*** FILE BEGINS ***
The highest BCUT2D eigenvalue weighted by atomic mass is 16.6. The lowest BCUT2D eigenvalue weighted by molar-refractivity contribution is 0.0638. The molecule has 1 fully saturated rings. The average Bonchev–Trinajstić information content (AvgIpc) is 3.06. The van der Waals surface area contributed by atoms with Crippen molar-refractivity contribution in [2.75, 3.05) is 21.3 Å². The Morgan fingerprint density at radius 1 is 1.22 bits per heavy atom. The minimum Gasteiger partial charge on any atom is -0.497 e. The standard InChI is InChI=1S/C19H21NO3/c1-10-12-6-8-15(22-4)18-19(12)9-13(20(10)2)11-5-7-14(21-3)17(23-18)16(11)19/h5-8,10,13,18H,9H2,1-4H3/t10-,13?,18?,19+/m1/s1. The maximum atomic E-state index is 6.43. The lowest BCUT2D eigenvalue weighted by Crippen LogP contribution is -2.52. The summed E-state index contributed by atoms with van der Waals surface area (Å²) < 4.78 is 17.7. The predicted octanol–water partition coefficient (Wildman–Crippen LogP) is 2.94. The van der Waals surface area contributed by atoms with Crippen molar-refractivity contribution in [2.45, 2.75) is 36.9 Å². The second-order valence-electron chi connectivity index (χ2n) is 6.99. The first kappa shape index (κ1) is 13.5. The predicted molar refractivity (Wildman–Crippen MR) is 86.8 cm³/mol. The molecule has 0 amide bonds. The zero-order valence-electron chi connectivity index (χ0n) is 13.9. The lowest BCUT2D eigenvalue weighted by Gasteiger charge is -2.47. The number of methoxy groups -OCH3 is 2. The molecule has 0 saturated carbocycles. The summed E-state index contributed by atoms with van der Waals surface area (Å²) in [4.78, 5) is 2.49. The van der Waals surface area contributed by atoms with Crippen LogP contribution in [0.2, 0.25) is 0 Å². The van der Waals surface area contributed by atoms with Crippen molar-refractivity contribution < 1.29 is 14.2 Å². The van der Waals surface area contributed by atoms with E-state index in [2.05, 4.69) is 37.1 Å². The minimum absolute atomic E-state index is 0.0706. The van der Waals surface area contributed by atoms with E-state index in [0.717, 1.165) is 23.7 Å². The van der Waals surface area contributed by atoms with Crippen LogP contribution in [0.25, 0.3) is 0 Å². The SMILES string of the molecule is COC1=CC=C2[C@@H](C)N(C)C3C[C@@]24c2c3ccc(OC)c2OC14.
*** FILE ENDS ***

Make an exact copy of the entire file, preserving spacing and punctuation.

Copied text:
The highest BCUT2D eigenvalue weighted by atomic mass is 16.6. The lowest BCUT2D eigenvalue weighted by molar-refractivity contribution is 0.0638. The molecule has 1 fully saturated rings. The average Bonchev–Trinajstić information content (AvgIpc) is 3.06. The van der Waals surface area contributed by atoms with Crippen molar-refractivity contribution in [2.75, 3.05) is 21.3 Å². The Morgan fingerprint density at radius 1 is 1.22 bits per heavy atom. The minimum Gasteiger partial charge on any atom is -0.497 e. The standard InChI is InChI=1S/C19H21NO3/c1-10-12-6-8-15(22-4)18-19(12)9-13(20(10)2)11-5-7-14(21-3)17(23-18)16(11)19/h5-8,10,13,18H,9H2,1-4H3/t10-,13?,18?,19+/m1/s1. The maximum atomic E-state index is 6.43. The lowest BCUT2D eigenvalue weighted by Crippen LogP contribution is -2.52. The summed E-state index contributed by atoms with van der Waals surface area (Å²) < 4.78 is 17.7. The predicted octanol–water partition coefficient (Wildman–Crippen LogP) is 2.94. The van der Waals surface area contributed by atoms with Crippen molar-refractivity contribution in [2.45, 2.75) is 36.9 Å². The second-order valence-electron chi connectivity index (χ2n) is 6.99. The first kappa shape index (κ1) is 13.5. The predicted molar refractivity (Wildman–Crippen MR) is 86.8 cm³/mol. The molecule has 0 amide bonds. The zero-order valence-electron chi connectivity index (χ0n) is 13.9. The lowest BCUT2D eigenvalue weighted by Gasteiger charge is -2.47. The number of methoxy groups -OCH3 is 2. The molecule has 0 saturated carbocycles. The summed E-state index contributed by atoms with van der Waals surface area (Å²) in [4.78, 5) is 2.49. The van der Waals surface area contributed by atoms with Crippen LogP contribution in [0.2, 0.25) is 0 Å². The van der Waals surface area contributed by atoms with Crippen molar-refractivity contribution < 1.29 is 14.2 Å². The van der Waals surface area contributed by atoms with E-state index in [2.05, 4.69) is 37.1 Å². The minimum absolute atomic E-state index is 0.0706. The van der Waals surface area contributed by atoms with E-state index in [0.717, 1.165) is 23.7 Å². The van der Waals surface area contributed by atoms with Crippen LogP contribution in [0.25, 0.3) is 0 Å². The SMILES string of the molecule is COC1=CC=C2[C@@H](C)N(C)C3C[C@@]24c2c3ccc(OC)c2OC14.